Time to get real about coal

We doubt that spending more than $11 billion to finish the final 300 miles of the 3,090-mile Appalachian Development Highway System is the smartest way to breathe life into local economies. But the rest of Democrat Hillary Clinton’s $30 billion plan for helping coal communities weather upheavals in the energy market is promising.

Clinton announced her plan last week for places that she said were an “engine of U.S. economic growth for more than a century” and are now suffering. Just having a leading presidential contender talking about the need for investing in the coalfields is a welcome addition to the national debate.

What’s discouraging is the denial in which too many Kentuckians still seem mired - the belief that Obama administration environmental regulations account for coal’s problems and that the mines would hum again if only those rules were lifted.

Harlan County Judge-Executive Dan Mosley described this point-of-view in an interview with the Herald-Leader’s Bill Estep, saying that any plan that fails to address regulatory relief “is not going to be well received in my area.”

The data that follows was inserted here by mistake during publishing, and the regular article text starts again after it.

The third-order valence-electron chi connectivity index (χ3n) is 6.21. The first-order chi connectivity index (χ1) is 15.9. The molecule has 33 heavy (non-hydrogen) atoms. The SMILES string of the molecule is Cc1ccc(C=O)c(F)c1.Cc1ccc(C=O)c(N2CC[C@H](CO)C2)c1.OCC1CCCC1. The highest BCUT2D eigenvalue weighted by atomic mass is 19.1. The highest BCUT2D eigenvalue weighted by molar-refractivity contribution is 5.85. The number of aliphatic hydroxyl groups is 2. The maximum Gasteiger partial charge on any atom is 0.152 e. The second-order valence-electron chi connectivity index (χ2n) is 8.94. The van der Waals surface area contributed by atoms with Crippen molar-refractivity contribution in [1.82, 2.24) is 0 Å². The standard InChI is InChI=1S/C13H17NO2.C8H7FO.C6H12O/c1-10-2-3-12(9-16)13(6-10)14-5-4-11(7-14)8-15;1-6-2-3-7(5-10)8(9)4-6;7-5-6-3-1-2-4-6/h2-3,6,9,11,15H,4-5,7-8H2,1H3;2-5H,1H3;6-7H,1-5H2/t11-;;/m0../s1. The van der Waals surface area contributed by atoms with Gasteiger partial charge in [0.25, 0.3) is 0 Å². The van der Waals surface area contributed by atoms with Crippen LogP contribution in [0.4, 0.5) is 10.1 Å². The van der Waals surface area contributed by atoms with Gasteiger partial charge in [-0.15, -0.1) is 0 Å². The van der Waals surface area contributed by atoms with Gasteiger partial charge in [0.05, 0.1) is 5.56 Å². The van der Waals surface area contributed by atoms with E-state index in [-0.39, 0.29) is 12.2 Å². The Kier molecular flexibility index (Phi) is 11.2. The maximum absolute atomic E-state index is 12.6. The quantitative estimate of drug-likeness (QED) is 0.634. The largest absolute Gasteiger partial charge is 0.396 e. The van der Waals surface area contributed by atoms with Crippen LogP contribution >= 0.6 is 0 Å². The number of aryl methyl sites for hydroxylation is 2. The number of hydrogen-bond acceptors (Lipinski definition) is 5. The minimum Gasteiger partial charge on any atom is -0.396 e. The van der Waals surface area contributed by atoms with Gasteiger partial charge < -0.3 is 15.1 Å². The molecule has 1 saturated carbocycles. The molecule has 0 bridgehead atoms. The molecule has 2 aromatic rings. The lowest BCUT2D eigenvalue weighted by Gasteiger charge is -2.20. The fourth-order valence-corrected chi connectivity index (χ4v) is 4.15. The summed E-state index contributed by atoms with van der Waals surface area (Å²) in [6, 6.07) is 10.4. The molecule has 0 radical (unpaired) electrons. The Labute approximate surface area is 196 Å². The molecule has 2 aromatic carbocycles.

Kentucky desperately needs a dose of truth-telling, like that by the president of West Virginia’s largest electrical utility who last month told a gathering of energy executives that coal is not coming back. Appalachian Power President Charles Patton also said the coal industry has already lost the national debate on climate change, according to the Charleston Gazette-Mail.

The cost of natural gas electricity, including construction of power plants and infrastructure, is about $73 per megawatt hour, Patton said. For a conventional coal plant, it’s $95 per megawatt hour.

Coal from Central Appalachia, which includes Eastern Kentucky, suffers a further price disadvantage because of the high cost of mining depleted coal reserves. A ton of coal from Wyoming’s Powder River Basin cost $11.55 on the spot market earlier this month, according to the U.S. Energy Information Administration, compared with $49 for coal from Central Appalachia. The price difference wipes out Appalachian coal’s traditional advantages, higher heat content and lower transportation costs.

Coal jobs have been in decline for most of the last 70 years, as production became more mechanized.

But you can hardly blame average Kentuckians for clinging to empty hopes when we just finished a governor’s race in which candidates from both major parties encouraged delusional thinking about the coal industry’s problems and prospects.

Kentucky desperately needs more leaders who deal in reality.